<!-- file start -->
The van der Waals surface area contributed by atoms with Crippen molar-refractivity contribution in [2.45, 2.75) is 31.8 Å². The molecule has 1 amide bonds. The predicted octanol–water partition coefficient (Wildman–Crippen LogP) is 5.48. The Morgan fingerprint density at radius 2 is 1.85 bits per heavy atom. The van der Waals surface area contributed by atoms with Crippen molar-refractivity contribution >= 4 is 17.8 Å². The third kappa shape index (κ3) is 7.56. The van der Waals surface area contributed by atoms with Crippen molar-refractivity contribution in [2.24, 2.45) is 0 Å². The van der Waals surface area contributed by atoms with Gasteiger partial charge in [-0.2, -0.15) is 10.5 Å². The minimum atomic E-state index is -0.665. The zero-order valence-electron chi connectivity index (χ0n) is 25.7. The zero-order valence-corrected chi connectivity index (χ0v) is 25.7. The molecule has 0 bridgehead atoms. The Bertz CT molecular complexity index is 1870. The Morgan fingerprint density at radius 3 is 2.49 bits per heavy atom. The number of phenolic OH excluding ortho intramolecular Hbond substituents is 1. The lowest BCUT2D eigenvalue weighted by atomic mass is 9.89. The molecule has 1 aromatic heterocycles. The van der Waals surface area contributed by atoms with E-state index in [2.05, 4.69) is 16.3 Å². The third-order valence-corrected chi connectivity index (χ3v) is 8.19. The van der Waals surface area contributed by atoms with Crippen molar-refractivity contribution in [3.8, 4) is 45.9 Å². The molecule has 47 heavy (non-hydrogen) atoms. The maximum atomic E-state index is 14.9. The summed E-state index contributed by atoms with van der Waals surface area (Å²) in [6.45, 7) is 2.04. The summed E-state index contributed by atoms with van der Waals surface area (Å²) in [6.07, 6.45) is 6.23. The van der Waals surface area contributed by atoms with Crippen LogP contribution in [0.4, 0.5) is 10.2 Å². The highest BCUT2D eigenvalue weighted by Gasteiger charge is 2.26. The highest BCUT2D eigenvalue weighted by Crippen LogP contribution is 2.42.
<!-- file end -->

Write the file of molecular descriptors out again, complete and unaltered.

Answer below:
The van der Waals surface area contributed by atoms with Crippen molar-refractivity contribution in [2.45, 2.75) is 31.8 Å². The molecule has 1 amide bonds. The predicted octanol–water partition coefficient (Wildman–Crippen LogP) is 5.48. The Morgan fingerprint density at radius 2 is 1.85 bits per heavy atom. The van der Waals surface area contributed by atoms with Crippen molar-refractivity contribution >= 4 is 17.8 Å². The third kappa shape index (κ3) is 7.56. The van der Waals surface area contributed by atoms with Crippen molar-refractivity contribution in [2.24, 2.45) is 0 Å². The van der Waals surface area contributed by atoms with Gasteiger partial charge in [-0.2, -0.15) is 10.5 Å². The minimum atomic E-state index is -0.665. The zero-order valence-electron chi connectivity index (χ0n) is 25.7. The zero-order valence-corrected chi connectivity index (χ0v) is 25.7. The molecule has 0 bridgehead atoms. The Bertz CT molecular complexity index is 1870. The Morgan fingerprint density at radius 3 is 2.49 bits per heavy atom. The number of phenolic OH excluding ortho intramolecular Hbond substituents is 1. The lowest BCUT2D eigenvalue weighted by atomic mass is 9.89. The molecule has 1 aromatic heterocycles. The van der Waals surface area contributed by atoms with E-state index in [2.05, 4.69) is 16.3 Å². The third-order valence-corrected chi connectivity index (χ3v) is 8.19. The van der Waals surface area contributed by atoms with Crippen molar-refractivity contribution in [3.8, 4) is 45.9 Å². The molecule has 47 heavy (non-hydrogen) atoms. The maximum atomic E-state index is 14.9. The summed E-state index contributed by atoms with van der Waals surface area (Å²) in [6.45, 7) is 2.04. The summed E-state index contributed by atoms with van der Waals surface area (Å²) in [6.07, 6.45) is 6.23. The van der Waals surface area contributed by atoms with Crippen LogP contribution in [0.4, 0.5) is 10.2 Å². The highest BCUT2D eigenvalue weighted by Gasteiger charge is 2.26. The highest BCUT2D eigenvalue weighted by Crippen LogP contribution is 2.42.